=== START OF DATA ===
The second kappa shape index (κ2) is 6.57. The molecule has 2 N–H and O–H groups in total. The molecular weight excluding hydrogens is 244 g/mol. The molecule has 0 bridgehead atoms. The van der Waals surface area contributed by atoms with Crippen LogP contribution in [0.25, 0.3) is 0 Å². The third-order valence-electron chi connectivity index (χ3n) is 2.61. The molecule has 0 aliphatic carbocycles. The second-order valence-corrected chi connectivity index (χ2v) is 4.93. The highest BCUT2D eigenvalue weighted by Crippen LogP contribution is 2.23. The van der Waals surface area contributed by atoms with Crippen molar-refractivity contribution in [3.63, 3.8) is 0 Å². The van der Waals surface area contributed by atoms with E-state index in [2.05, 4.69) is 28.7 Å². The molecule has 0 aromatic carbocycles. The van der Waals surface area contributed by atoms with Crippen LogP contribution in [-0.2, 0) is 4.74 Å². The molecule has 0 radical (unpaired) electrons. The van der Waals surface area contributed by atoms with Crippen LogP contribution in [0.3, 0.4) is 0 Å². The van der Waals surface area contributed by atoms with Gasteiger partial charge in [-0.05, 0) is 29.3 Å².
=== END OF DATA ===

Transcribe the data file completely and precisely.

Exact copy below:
The second kappa shape index (κ2) is 6.57. The molecule has 2 N–H and O–H groups in total. The molecular weight excluding hydrogens is 244 g/mol. The molecule has 0 bridgehead atoms. The van der Waals surface area contributed by atoms with Crippen LogP contribution in [0.25, 0.3) is 0 Å². The third-order valence-electron chi connectivity index (χ3n) is 2.61. The molecule has 0 aliphatic carbocycles. The second-order valence-corrected chi connectivity index (χ2v) is 4.93. The highest BCUT2D eigenvalue weighted by Crippen LogP contribution is 2.23. The van der Waals surface area contributed by atoms with Crippen molar-refractivity contribution in [3.63, 3.8) is 0 Å². The van der Waals surface area contributed by atoms with E-state index in [2.05, 4.69) is 28.7 Å². The molecule has 0 aromatic carbocycles. The van der Waals surface area contributed by atoms with Crippen LogP contribution in [-0.2, 0) is 4.74 Å². The molecule has 0 radical (unpaired) electrons. The van der Waals surface area contributed by atoms with Crippen LogP contribution in [0.3, 0.4) is 0 Å². The van der Waals surface area contributed by atoms with Gasteiger partial charge in [-0.05, 0) is 29.3 Å².